In a proceeding pursuant to CPLR article 78 to review a determination of the Town of Smithtown Board of Zoning Appeals dated February 14, 2007, which, after a public hearing, denied the petitioners' application for a certificate of existing use, the appeals are from (1) an order of the Supreme Court, Suffolk County (Pitts, J.), dated September 19, 2007, which denied the motion of the Town of Smithtown, the Town of Smithtown Board of Zoning Appeals, and the Town of Smithtown Town Board pursuant to CPLR 3211(a)(7) and 7804(f) to dismiss the petition, and (2) a judgment of the same court dated February 26, 2008, which granted the petition, annulled the determination, and directed the Town of Smithtown Board of Zoning Appeals to issue the certificate of existing use.
Published by New York State Law Reporting Bureau pursuant to Judiciary Law § 431.
This opinion is uncorrected and subject to revision before publication in the Official Reports.
REINALDO E. RIVERA, J.P., DANIEL D. ANGIOLILLO, RANDALL T. ENG and ARIEL E. BELEN, JJ.
ORDERED that the appeal from the order is dismissed; and it is further,
ORDERED that the judgment is reversed, on the law, the petition is denied, the determination is confirmed, and the proceeding is dismissed on the merits; and it is further,
ORDERED that one bill of costs is awarded to the appellants.
The appeal from the intermediate order must be dismissed, as no appeal lies as of right from an intermediate order in a proceeding pursuant to CPLR article 78 (see CPLR 5701[b]).
The petitioners own and operate a hospice and rehabilitation center in their home, known as "Angel's Gate," for approximately 200 terminally-ill and disabled animals. The home is located in an R-43 residential zone in the Town of Smithtown. When the Town of Smithtown Building Department issued a notice of zoning violation, the petitioners applied to the Town of Smithtown Board of Zoning Appeals (hereinafter the Zoning Board) for a certificate of existing use on the ground that the animal hospice was a pre-existing nonconforming use. When the Zoning Board denied their application, the petitioners commenced this proceeding pursuant to CPLR article 78 to review that determination.
Local zoning boards have broad discretion in considering applications for variances and interpretations of local zoning codes, and the scope of judicial review is limited to whether their action was arbitrary, capricious, illegal, or an abuse of discretion (see Matter of Pecoraro v Board of Appeals of Town of Hempstead, 2 NY3d 608, 613; Matter of Ifrah v Utschig, 98 NY2d 304, 308; Matter of Halperin v City of New Rochelle, 24 AD3d 768, 771).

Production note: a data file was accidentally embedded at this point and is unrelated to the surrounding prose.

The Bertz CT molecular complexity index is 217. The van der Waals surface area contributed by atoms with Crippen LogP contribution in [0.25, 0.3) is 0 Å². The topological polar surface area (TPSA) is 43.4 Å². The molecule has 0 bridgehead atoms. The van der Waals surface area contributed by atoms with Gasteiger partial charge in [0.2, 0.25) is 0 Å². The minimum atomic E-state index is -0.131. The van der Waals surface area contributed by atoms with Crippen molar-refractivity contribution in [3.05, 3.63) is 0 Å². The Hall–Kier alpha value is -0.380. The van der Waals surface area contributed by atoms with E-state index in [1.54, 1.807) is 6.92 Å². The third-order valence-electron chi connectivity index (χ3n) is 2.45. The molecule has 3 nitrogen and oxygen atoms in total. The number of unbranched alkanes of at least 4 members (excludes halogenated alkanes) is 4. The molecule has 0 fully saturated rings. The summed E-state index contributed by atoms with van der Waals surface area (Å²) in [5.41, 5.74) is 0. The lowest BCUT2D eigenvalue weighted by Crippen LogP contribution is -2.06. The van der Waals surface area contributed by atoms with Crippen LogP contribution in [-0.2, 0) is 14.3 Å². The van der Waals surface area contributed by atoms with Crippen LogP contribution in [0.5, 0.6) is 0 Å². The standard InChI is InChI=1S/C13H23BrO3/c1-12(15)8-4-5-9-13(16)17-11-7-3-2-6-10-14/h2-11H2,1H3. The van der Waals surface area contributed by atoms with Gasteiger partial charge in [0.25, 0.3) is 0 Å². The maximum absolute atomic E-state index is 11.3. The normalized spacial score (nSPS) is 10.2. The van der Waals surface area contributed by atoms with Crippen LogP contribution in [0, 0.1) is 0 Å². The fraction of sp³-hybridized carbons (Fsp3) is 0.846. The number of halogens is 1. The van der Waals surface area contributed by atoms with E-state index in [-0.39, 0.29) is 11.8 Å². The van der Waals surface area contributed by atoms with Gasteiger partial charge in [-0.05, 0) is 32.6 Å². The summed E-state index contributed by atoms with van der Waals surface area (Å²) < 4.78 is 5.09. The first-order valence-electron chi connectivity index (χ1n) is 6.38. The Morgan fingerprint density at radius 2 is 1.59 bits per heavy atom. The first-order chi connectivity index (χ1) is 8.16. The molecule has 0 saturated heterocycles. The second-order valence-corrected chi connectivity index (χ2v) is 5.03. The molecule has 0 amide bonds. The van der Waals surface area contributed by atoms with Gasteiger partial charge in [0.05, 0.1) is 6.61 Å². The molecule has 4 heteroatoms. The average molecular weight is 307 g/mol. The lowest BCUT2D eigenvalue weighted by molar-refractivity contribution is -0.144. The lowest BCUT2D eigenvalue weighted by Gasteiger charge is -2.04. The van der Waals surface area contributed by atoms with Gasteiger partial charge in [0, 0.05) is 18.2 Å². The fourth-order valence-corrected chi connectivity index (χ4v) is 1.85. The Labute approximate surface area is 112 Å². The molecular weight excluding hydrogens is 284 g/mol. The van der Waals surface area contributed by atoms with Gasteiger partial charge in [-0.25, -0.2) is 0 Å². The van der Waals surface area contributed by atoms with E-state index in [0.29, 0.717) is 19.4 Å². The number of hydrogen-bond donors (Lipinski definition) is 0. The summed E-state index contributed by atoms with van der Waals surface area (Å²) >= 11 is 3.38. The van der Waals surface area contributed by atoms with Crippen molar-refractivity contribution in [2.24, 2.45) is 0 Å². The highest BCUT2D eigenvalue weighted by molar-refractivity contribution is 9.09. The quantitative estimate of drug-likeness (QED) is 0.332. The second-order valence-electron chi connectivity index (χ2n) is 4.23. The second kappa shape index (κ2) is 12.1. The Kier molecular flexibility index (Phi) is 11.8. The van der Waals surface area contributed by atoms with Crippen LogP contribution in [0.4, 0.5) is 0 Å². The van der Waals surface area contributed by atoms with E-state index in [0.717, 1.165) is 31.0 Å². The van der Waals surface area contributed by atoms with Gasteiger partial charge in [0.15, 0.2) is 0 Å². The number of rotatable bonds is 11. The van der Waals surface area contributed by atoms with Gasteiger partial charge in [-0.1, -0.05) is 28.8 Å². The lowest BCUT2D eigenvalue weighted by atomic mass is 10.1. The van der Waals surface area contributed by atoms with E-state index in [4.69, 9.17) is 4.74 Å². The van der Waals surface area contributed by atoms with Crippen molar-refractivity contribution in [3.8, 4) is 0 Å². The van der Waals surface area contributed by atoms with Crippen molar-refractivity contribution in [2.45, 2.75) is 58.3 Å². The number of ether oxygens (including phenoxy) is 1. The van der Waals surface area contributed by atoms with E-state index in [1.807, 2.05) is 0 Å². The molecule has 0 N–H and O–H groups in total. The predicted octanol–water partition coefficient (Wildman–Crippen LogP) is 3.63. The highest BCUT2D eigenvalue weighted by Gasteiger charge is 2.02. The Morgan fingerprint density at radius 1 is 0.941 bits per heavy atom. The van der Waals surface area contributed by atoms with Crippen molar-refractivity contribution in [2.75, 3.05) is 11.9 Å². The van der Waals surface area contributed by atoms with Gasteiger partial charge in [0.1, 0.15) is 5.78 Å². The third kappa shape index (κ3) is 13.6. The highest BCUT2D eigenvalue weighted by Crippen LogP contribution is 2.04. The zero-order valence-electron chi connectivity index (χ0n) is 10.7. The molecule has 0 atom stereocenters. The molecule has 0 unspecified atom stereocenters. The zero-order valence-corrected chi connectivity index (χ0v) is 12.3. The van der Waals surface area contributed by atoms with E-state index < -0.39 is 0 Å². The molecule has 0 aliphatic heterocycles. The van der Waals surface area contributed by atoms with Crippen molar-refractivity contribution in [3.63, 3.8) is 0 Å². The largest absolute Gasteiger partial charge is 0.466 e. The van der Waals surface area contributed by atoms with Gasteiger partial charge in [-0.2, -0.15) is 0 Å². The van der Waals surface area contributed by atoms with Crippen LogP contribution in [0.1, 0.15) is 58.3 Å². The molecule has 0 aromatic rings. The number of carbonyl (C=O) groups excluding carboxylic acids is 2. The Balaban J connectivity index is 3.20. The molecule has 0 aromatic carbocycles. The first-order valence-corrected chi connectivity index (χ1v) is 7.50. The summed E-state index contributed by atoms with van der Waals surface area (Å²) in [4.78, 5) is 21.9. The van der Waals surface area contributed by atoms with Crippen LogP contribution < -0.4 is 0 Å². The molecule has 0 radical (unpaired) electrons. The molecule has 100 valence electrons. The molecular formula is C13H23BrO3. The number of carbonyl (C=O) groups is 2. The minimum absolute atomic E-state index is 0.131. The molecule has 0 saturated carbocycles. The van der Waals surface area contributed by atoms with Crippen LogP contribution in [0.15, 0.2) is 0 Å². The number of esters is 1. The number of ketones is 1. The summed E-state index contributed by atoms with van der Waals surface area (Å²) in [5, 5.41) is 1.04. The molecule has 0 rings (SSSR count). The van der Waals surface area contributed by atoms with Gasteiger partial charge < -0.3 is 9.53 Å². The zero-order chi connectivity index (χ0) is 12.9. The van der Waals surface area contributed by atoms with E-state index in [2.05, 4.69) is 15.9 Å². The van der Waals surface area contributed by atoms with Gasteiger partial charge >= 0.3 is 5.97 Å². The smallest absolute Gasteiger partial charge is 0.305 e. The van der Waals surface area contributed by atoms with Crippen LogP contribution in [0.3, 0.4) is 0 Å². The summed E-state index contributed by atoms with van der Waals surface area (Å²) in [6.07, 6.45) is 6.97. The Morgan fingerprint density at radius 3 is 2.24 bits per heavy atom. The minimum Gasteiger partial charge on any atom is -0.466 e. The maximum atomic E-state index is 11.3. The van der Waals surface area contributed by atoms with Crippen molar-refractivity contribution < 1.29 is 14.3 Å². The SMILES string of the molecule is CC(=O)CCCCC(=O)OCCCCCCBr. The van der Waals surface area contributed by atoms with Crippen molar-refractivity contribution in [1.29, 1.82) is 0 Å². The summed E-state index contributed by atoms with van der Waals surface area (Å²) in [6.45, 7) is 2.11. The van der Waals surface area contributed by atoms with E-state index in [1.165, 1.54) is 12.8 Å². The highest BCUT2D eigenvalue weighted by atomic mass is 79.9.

In the present case, the Supreme Court improperly substituted its judgment for that of the Zoning Board, which had rationally concluded that Angel's Gate did not constitute a customary, accessory use of the premises or a lawful pre-existing nonconforming use. In reaching that conclusion, the Zoning Board relied, in part, on the Table of Use Regulations in the Town's zoning code, which expressly recites that animal hospitals, veterinarians, and kennels are not permitted in a residential zone and that "[a]ny land use not listed in this table is not permitted in any district." A nonconforming use may not be established where, as here, the existing use of the land was commenced or maintained in violation of a zoning ordinance (see Matter of Rudolf Steiner Fellowship Found. v De Luccia, 90 NY2d 453, 458; Matter of Quatraro v Village of Kenmore Zoning Bd. of Appeals, 277 AD2d 1001, 1002; Matter of Besthoff v Zoning Bd. of Appeals of Town of Clarkstown, 34 AD2d 782).
In addition, the Supreme Court should not have considered the comments made by the Town Supervisor and the Town Attorney at a meeting of the Town of Smithtown Town Board on April 4, 2006, in response to complaints about Angel's Gate because those comments were not part of the record that was before the Zoning Board (see Matter of Merlotto v Town of Patterson Zoning Bd of Appeals, 43 AD3d 926, 930; Matter of Manzi Homes v Trotta, 286 AD2d 737), and they did not constitute an official or binding determination as to whether the land use was permitted (see Incorporated Vil. of Asharoken v Pitassy, 119 AD2d 404). In any event, the Zoning Board was not estopped from enforcing the zoning code by those remarks, or by the Town's apparent acquiescence over a period of approximately 13 years (see Matter of Parkview Assoc. v City of New York, 71 NY2d 274, 282; City of Yonkers v Rentways, Inc., 304 NY 499, 505; Town of Putnam Val. v Sacramone, 16 AD3d 669; Matter of Schaeffer v Zoning Bd. of Appeals of Town of Esopus, 142 AD2d 848).
In light of our determination, we need not review the propriety of the order denying the motion pursuant to CPLR ...